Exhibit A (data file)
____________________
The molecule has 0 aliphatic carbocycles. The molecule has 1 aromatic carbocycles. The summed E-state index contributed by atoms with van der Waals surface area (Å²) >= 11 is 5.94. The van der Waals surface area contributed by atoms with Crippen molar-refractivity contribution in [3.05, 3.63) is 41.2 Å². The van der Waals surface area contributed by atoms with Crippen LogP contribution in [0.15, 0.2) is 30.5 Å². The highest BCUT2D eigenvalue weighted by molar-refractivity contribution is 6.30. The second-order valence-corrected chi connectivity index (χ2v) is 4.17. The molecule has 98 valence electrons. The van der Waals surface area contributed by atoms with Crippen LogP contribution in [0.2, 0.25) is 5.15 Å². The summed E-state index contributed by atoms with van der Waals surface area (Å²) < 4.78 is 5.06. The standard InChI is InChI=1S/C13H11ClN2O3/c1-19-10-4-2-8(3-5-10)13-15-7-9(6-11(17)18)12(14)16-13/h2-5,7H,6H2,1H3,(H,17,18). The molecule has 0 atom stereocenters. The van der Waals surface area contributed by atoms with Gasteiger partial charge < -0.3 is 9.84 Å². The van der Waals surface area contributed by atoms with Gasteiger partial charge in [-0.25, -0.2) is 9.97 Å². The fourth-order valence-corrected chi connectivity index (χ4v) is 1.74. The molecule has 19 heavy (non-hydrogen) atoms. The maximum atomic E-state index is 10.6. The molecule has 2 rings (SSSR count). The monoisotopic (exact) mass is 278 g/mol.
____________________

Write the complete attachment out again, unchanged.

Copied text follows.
The molecule has 0 aliphatic carbocycles. The molecule has 1 aromatic carbocycles. The summed E-state index contributed by atoms with van der Waals surface area (Å²) >= 11 is 5.94. The van der Waals surface area contributed by atoms with Crippen molar-refractivity contribution in [3.05, 3.63) is 41.2 Å². The van der Waals surface area contributed by atoms with Crippen LogP contribution in [0.15, 0.2) is 30.5 Å². The highest BCUT2D eigenvalue weighted by molar-refractivity contribution is 6.30. The second-order valence-corrected chi connectivity index (χ2v) is 4.17. The molecule has 98 valence electrons. The van der Waals surface area contributed by atoms with Crippen LogP contribution in [0.2, 0.25) is 5.15 Å². The summed E-state index contributed by atoms with van der Waals surface area (Å²) < 4.78 is 5.06. The standard InChI is InChI=1S/C13H11ClN2O3/c1-19-10-4-2-8(3-5-10)13-15-7-9(6-11(17)18)12(14)16-13/h2-5,7H,6H2,1H3,(H,17,18). The molecule has 0 atom stereocenters. The van der Waals surface area contributed by atoms with Gasteiger partial charge < -0.3 is 9.84 Å². The van der Waals surface area contributed by atoms with Gasteiger partial charge in [-0.25, -0.2) is 9.97 Å². The fourth-order valence-corrected chi connectivity index (χ4v) is 1.74. The molecule has 19 heavy (non-hydrogen) atoms. The maximum atomic E-state index is 10.6. The molecule has 2 rings (SSSR count). The monoisotopic (exact) mass is 278 g/mol.